Long Island’s relationship with wine goes all the way back to the 1640s when early settlers trained native grapes to grow in arbors behind their homes. Later, the Prince Nursery Company began growing and selling European wine grapes in the late 1700s. The rest, as they say, is history.
Southold Historical Society is exploring this history in a new “visual essay,” Clink! A Toast to Long Island Wine from June 30–October 7. The special exhibition focuses on Long Island’s past by way of winemaking through photographs, paintings, graphs, quotes, music and objects pertaining to the local wine industry.
The visual essay comprises sequences of photographs and other imagery, either original or found, including a series of pictures Southold Historical Society commissioned professional photographer David Benthal to take of area wineries and vineyards. These and photos of the changing workforce, among others, provide a critical commentary of the wine industry on Long Island over the past 40 years. It’s a compelling visual for one of the region’s most well-known traditions.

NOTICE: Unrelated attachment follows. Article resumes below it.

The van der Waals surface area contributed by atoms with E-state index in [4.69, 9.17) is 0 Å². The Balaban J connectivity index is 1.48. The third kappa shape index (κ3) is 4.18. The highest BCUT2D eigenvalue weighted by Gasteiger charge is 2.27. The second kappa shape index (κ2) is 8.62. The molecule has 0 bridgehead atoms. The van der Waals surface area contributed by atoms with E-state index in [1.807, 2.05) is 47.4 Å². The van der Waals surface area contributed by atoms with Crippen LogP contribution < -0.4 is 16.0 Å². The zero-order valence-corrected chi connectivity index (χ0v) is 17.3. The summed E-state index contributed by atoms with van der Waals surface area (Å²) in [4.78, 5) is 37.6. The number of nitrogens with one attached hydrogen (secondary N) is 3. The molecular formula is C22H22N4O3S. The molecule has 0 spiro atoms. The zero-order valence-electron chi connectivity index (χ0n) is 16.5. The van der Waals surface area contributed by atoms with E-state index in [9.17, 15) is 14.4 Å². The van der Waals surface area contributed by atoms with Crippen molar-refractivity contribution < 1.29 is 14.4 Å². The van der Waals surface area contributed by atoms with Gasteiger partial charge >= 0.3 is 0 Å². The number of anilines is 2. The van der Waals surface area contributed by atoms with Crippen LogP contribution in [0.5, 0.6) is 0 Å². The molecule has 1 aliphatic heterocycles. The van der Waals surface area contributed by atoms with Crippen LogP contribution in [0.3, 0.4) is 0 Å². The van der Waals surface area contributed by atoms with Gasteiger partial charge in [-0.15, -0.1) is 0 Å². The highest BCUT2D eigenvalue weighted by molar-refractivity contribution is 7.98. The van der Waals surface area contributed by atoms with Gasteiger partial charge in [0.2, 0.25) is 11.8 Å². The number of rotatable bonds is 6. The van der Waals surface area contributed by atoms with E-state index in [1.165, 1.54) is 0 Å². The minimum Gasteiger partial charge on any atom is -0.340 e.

Some materials for the show were collected by crowdsourcing via a call for local contributions. The Museum also brought locals in for a roundtable session to help sort through Benthal’s photographs and choose the best images.
At the exhibition, visitors can learn about how and why North Fork soil is perfect for growing wine grapes, and how weather affects the vintage. Viewers will also receive a map of local vineyards and wineries in case the visuals inspire a spontaneous wine tour.
You’ll already be right in the heart of wine country, so hey, “wine not?”
Made possible by a grant from the Robert David Lion Gardiner Foundation, Clink! A Toast to Long Island Wine opens Saturdays and Sundays (and by appointment Wednesdays), 1–4 p.m. from June 30–October 7 at Southold Historical Society’s Mayne Gallery in the Ann Currie-Bell House on the Museum Complex (55200 Main Road and Maple Lane) in Southold.
The Museum is suggesting a donation of $5 per person or $10 per family for entry.